The peak for fall colors in Colorado’s northern mountains probably is being delayed a week to 10 days by recent above normal temperatures, according to an expert with the Colorado State Forest Service.
“My thought is that we’re at least one week behind what we would consider to be an average peak,” said Dan West, the state forest entomologist and a Colorado State University faculty member. “And we haven’t had any storm fronts move through that would start to move some of the pigments within the trees.”
The great fall foliage show typically begins in the northern third of the state and moves south through September and into October. The primary trigger for leaves changing color in the fall is shorter days — we will have nearly an hour and 18 minutes less daylight today than we had one month ago — but once that starts, temperatures and other weather factors have effects on the quality of fall colors and the length of leaf-peeping season.
The ongoing drought in parts of the state also is having an effect on foliage, with the drought in northwest Colorado rated extreme. That means less vibrant colors in those areas, with shorter durations of color.
“A lot of the stands around the Steamboat area suffered quite a bit from drought effects,” West said. “I did some low-level flights over a lot of the aspens in and around Steamboat. I don’t see anything that showed anything other than drought effects on those aspen stands. They look pretty poor in that area. I believe it’s because of the impacts of drought over numerous years. We’re just not seeing stands that are vibrant right now.”
The extreme drought in the northwestern part of the state also is affecting western Grand County and northern Eagle County.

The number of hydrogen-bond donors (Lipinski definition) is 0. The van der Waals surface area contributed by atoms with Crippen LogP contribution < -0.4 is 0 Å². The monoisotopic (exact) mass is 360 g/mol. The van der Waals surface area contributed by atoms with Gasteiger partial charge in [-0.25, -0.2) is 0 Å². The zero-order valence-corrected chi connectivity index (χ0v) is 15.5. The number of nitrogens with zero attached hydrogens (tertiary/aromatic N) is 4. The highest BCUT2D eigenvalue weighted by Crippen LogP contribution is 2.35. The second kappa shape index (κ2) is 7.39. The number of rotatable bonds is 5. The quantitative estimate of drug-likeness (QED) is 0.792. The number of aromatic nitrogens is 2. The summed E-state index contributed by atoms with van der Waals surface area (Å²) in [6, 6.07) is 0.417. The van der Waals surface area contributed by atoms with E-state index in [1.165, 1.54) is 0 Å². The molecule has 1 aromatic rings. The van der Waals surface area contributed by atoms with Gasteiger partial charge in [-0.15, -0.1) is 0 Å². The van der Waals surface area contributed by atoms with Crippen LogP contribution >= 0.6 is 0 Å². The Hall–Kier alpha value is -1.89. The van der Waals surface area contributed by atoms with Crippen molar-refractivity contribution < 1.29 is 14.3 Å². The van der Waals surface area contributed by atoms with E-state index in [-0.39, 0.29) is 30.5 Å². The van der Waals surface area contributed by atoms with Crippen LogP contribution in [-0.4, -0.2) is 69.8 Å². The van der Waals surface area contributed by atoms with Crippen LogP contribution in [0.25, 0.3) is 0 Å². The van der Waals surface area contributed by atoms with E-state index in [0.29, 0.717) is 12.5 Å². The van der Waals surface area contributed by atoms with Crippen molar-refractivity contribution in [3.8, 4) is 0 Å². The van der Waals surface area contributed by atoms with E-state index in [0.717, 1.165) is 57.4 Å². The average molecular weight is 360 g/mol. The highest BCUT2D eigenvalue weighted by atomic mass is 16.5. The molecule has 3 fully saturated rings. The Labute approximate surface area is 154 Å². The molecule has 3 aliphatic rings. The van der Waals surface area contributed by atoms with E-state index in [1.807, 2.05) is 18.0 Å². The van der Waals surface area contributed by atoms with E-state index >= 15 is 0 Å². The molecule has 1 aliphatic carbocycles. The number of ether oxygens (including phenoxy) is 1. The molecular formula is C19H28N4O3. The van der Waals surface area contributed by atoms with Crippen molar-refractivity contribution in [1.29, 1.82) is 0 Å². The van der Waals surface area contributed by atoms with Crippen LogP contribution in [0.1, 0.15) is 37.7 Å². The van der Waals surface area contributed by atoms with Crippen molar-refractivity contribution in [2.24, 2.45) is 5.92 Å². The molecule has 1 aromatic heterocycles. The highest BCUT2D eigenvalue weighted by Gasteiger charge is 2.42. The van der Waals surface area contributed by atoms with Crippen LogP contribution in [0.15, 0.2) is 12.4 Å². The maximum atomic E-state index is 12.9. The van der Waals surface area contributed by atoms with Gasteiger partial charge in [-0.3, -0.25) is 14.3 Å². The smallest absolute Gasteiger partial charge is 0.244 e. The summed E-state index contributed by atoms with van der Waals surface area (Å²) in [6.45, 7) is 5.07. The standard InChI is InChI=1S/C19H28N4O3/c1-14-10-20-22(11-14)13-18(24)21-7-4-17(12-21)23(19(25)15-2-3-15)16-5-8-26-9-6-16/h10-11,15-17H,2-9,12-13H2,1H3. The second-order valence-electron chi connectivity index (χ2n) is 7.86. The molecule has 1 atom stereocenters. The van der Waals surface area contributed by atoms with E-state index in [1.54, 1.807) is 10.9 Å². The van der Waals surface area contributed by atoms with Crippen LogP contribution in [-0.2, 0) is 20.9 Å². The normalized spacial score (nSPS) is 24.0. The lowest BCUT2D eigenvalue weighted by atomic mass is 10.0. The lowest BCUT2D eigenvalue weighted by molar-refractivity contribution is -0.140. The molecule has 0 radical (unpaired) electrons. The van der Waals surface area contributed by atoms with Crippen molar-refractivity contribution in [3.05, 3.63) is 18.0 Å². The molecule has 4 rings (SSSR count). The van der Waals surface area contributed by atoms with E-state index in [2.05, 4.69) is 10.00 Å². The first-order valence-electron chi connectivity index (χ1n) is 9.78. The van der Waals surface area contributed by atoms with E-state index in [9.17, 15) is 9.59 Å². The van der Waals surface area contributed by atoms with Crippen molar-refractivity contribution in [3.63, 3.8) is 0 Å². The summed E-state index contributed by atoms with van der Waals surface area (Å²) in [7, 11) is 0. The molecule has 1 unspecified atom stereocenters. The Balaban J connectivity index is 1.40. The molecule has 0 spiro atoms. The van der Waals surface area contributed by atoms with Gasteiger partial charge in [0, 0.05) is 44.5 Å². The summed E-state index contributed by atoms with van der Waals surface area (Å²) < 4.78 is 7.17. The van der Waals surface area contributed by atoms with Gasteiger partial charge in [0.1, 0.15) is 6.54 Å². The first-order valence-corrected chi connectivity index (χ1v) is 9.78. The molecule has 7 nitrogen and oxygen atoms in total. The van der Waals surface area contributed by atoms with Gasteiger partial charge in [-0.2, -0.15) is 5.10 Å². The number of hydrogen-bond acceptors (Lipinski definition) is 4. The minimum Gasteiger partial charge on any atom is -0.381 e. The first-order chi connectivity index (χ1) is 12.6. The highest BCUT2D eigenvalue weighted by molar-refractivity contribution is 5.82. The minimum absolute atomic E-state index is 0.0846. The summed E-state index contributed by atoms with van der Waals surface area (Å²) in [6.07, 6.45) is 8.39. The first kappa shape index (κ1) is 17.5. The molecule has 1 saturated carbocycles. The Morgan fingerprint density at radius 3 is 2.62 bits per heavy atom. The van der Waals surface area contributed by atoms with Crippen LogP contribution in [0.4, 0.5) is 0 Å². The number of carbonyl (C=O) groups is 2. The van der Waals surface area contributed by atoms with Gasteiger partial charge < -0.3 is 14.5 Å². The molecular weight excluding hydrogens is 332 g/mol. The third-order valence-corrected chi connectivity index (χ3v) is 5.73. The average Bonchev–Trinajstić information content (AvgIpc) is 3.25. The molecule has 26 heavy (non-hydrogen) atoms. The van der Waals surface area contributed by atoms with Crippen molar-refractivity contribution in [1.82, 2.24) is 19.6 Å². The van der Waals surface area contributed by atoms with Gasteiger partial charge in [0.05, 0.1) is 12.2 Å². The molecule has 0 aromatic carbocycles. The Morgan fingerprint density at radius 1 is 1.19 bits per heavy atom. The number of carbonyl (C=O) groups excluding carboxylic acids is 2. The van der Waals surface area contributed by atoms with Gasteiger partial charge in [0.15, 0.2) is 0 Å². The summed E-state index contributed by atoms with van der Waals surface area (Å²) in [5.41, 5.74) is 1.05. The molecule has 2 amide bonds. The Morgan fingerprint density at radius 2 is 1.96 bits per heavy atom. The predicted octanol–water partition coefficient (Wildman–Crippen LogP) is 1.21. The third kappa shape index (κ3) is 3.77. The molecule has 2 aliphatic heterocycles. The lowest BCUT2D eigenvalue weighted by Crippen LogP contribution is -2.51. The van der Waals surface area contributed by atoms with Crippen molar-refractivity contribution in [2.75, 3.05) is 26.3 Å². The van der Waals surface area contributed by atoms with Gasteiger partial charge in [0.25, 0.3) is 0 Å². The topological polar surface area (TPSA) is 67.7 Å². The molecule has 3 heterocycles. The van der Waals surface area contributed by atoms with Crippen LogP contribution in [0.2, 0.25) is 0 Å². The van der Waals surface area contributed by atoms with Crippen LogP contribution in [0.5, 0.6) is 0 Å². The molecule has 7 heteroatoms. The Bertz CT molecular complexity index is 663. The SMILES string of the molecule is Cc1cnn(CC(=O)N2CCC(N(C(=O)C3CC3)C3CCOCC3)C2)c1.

“In the Gunnison Basin as well, there are many aspen stands that have that brownish tint to them,” West said. “That’s because the margins (edges) of the leaves are dying back because of drought conditions.”
Experts have predicted good leaf peeping in the Front Range this year, including higher elevations to the west, because rainfall has been better there.
The onset of cooler weather will speed the onset of fall colors peaks, but the damage in drought areas has been done.
“It seems like it’s been abnormally warm over the last couple of weeks,” West said. “Obviously day length is what triggers the greens to come out of (disappear in) those leaves. What we really want is those cooler evenings to make those yellows and reds really pop. We just haven’t had it. Drought normally would speed things up. And we are definitely seeing browning of some leaves, where they’re just not going to turn, they’re dropping. That is 100% drought related. But from the stands that look like they’ve had enough water, it looks like they’re just a little bit delayed.”
West is hoping the cooler temperatures that are forecast for this week will speed things along.
“That would set the stage for really good conditions (this) week and the week beyond,” West said.
“I want to see days when it’s super sunny and bright during the day, and then it gets super cool in the evening. That’s when you really start to get those reds that pop. We’re just starting to get into that now.”
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